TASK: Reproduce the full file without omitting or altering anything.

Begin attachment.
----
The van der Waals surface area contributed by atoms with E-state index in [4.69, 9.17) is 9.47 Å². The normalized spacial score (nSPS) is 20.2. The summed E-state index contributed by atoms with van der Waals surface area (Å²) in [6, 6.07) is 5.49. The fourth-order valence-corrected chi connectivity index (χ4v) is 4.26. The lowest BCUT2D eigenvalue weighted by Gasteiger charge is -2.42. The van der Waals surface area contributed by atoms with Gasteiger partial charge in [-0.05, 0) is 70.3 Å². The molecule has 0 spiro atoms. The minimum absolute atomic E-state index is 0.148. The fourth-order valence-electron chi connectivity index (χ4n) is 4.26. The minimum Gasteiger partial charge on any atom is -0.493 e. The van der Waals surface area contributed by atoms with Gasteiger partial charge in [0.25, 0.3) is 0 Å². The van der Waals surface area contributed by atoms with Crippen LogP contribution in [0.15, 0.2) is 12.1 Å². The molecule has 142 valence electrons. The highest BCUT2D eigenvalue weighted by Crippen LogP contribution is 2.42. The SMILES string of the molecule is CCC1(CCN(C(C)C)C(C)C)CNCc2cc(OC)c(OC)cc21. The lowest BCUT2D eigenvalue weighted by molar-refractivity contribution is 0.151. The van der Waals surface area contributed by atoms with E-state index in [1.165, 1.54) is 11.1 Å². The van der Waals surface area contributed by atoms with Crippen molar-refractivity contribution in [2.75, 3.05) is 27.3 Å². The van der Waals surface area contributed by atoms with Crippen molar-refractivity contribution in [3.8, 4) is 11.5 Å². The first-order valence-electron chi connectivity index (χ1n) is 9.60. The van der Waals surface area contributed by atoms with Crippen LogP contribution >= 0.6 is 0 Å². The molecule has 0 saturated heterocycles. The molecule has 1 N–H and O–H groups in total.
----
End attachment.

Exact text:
The van der Waals surface area contributed by atoms with E-state index in [4.69, 9.17) is 9.47 Å². The normalized spacial score (nSPS) is 20.2. The summed E-state index contributed by atoms with van der Waals surface area (Å²) in [6, 6.07) is 5.49. The fourth-order valence-corrected chi connectivity index (χ4v) is 4.26. The lowest BCUT2D eigenvalue weighted by Gasteiger charge is -2.42. The van der Waals surface area contributed by atoms with Gasteiger partial charge in [-0.05, 0) is 70.3 Å². The molecule has 0 spiro atoms. The minimum absolute atomic E-state index is 0.148. The fourth-order valence-electron chi connectivity index (χ4n) is 4.26. The minimum Gasteiger partial charge on any atom is -0.493 e. The van der Waals surface area contributed by atoms with Gasteiger partial charge in [0.25, 0.3) is 0 Å². The van der Waals surface area contributed by atoms with Crippen LogP contribution in [0.15, 0.2) is 12.1 Å². The molecule has 142 valence electrons. The highest BCUT2D eigenvalue weighted by Crippen LogP contribution is 2.42. The SMILES string of the molecule is CCC1(CCN(C(C)C)C(C)C)CNCc2cc(OC)c(OC)cc21. The lowest BCUT2D eigenvalue weighted by molar-refractivity contribution is 0.151. The van der Waals surface area contributed by atoms with E-state index in [1.165, 1.54) is 11.1 Å². The van der Waals surface area contributed by atoms with Crippen molar-refractivity contribution in [2.75, 3.05) is 27.3 Å². The van der Waals surface area contributed by atoms with Crippen molar-refractivity contribution in [3.8, 4) is 11.5 Å². The first-order valence-electron chi connectivity index (χ1n) is 9.60. The van der Waals surface area contributed by atoms with Crippen LogP contribution >= 0.6 is 0 Å². The molecule has 0 saturated heterocycles. The molecule has 1 N–H and O–H groups in total.